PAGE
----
Kink maintenance is landscape maintenance
Blooming sloes, hawthorns and elderberries – in spring and summer life is raging in the bushes that separate a small road from the golf course Escheburg on the other side of the fairways. The shrubs are part of a curb – and curbs are everywhere you look on the golf courses of Schleswig-Holstein. If you look for a major difference between Germany’s northernmost golf association and all the others, you automatically arrive at the kinks.
Around 45,000 kilometers of curtilage can be found in Schleswig-Holstein. In the majority, they were created a good 200 years ago in the course of the division of parcels. At that time, the usual practice was to bend and intertwine the planted shrubs and woody plants, which in this way created a fence substitute that was impenetrable to grazing animals.
Kinks are maintained on the golf course
On almost every golf course in Schleswig-Holstein, so-called kink maintenance is now part of the standard program. At regular intervals, the bends must be put on the stick, that is, strongly cut off. Large amounts of woody debris are created when either greenkeepers, volunteer golfers, or even professional companies professionally trim the bends. At the Mittelholstein Golf Club the wood is now chipped and spread under tree areas. This is good for the soil and saves transportation to another disposal site.
7000 species as inventory
Kink maintenance means species protection
In this way, golf courses make a significant contribution to species conservation in the north. Kinks are considered to be particularly rich in species and diverse. The Biological Atlas of Schleswig-Holstein estimates the species inventory of curtilages at about 7000 species, with about 1600 to 1800 species per kilometre of curtilage. Most of them are insects. However, they also include numerous small animals that use kinks as refuges. This is true for partridges, wild rabbits, hedgehogs and mice, but also for numerous bird species such as white throats, blackbirds, chaffinches or red-backed shrikes, which like to nest here.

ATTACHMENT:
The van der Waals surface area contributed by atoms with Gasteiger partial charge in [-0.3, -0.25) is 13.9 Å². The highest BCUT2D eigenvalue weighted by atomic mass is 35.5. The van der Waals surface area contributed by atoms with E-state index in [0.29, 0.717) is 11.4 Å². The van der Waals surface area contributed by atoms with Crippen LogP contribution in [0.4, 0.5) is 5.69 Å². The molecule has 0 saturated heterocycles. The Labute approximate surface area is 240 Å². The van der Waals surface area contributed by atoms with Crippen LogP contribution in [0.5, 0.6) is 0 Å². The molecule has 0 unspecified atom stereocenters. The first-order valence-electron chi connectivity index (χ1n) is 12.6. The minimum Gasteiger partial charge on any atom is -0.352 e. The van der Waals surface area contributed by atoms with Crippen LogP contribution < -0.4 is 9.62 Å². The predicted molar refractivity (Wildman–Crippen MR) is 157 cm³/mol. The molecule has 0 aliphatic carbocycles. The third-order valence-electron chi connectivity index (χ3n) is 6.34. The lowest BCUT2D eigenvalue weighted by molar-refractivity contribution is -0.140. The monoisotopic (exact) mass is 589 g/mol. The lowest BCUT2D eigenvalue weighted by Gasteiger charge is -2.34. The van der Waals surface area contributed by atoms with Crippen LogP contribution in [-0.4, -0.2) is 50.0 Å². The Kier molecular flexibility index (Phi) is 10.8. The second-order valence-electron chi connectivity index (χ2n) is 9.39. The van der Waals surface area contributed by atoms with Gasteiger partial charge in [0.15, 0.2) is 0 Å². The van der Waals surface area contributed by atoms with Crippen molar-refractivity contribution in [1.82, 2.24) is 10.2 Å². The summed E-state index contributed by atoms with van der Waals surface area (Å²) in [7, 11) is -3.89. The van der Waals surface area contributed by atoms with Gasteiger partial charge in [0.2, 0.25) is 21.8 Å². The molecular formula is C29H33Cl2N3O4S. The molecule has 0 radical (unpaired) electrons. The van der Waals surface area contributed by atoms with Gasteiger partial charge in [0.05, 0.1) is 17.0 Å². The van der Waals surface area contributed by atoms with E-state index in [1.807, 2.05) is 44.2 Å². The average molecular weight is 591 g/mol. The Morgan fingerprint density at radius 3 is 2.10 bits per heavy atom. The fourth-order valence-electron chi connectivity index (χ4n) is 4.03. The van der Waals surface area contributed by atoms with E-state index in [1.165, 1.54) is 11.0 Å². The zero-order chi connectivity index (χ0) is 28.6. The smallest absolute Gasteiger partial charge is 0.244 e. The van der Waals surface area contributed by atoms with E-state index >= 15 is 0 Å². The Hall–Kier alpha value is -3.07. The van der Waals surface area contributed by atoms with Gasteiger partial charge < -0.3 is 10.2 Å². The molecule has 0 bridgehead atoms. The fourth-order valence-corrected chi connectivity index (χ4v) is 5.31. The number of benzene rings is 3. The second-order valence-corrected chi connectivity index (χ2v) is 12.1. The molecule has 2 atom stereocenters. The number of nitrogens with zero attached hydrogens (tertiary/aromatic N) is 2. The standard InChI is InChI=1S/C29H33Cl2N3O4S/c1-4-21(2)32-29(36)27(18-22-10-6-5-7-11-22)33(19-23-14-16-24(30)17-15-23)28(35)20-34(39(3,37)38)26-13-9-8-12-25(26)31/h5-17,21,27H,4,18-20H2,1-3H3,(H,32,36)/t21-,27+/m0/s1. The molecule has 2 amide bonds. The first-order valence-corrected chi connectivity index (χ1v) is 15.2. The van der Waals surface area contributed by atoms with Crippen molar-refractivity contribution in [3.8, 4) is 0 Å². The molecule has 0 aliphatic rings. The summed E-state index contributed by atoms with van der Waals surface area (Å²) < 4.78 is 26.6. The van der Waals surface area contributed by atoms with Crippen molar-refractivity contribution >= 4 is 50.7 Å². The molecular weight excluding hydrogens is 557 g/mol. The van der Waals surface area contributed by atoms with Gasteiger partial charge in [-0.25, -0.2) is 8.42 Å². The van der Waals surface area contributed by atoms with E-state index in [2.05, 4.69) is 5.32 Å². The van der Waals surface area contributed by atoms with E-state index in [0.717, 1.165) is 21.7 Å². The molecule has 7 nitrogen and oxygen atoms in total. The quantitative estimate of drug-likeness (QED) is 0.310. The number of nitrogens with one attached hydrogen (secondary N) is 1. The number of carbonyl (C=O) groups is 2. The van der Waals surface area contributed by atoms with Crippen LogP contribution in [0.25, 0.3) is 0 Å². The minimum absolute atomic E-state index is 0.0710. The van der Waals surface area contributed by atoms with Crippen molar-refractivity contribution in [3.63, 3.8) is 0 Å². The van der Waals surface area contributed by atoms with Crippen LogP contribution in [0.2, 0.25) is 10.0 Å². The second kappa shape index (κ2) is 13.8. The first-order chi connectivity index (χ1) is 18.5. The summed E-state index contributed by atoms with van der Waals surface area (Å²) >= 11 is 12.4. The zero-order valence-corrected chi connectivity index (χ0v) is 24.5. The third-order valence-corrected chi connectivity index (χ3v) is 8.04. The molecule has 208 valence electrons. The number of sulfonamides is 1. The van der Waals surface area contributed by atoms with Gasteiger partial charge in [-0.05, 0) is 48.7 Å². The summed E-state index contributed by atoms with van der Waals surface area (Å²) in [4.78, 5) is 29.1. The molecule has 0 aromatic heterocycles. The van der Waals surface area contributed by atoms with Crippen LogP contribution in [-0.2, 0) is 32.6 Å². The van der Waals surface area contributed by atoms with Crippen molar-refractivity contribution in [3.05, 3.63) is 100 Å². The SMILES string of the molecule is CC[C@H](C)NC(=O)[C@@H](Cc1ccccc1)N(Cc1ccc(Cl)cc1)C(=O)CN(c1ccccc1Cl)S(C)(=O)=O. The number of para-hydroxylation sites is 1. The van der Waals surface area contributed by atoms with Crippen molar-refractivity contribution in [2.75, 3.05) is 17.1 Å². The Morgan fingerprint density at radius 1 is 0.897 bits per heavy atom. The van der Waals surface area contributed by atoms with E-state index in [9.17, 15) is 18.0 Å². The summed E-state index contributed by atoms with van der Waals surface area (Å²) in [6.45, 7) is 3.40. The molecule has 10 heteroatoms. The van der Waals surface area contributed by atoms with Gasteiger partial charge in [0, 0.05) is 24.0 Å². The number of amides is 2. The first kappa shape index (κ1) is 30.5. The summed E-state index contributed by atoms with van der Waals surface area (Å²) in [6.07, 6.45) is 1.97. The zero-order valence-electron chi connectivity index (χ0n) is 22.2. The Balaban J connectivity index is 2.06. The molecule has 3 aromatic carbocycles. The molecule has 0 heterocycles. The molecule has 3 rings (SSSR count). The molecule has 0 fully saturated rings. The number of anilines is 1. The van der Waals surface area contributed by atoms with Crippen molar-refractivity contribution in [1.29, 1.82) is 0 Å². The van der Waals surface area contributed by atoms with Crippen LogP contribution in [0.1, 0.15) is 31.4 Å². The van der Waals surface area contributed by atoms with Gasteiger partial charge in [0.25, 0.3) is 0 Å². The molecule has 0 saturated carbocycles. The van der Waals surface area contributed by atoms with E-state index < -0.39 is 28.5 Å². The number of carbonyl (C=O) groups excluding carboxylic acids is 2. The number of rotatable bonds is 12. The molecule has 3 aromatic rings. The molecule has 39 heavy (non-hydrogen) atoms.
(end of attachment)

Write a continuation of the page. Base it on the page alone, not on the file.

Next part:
Golf courses benefit in several ways from the curtilages that surround their properties: On the one hand, the Knicks are a medium for increasing biodiversity, but on the other hand, they also provide the often visual separation of fairways and, in addition to visual protection, a safety barrier for balls flying through. In addition, curtilages usually have a very positive effect on the microclimate because they act as windbreaks and thus also prevent soils from drying out.
Knick care helps the ecobalance
Ultimately, however, the elaborate maintenance of kinks is also an aspect that usually benefits golf courses in their dealings with nature conservation authorities. Ecopoints, which have a positive impact on the eco-balance of golf courses, are also spent on constant kink maintenance. In Escheburg, the club with the most Knicks in the whole of Germany, one can then also fall back on this same ecological balance sheet if one wants to realize other new projects, for which one also needs a permit from the Lower Nature Conservation Authority. For Gunther Hardt, head of the biodiversity working group at the German Golf Association, “Knicks are therefore super”. Kink maintenance means landscape management on the golf course, he sums up. Given that there are currently 63 golf courses in Schleswig-Holstein, their contribution should not be underestimated.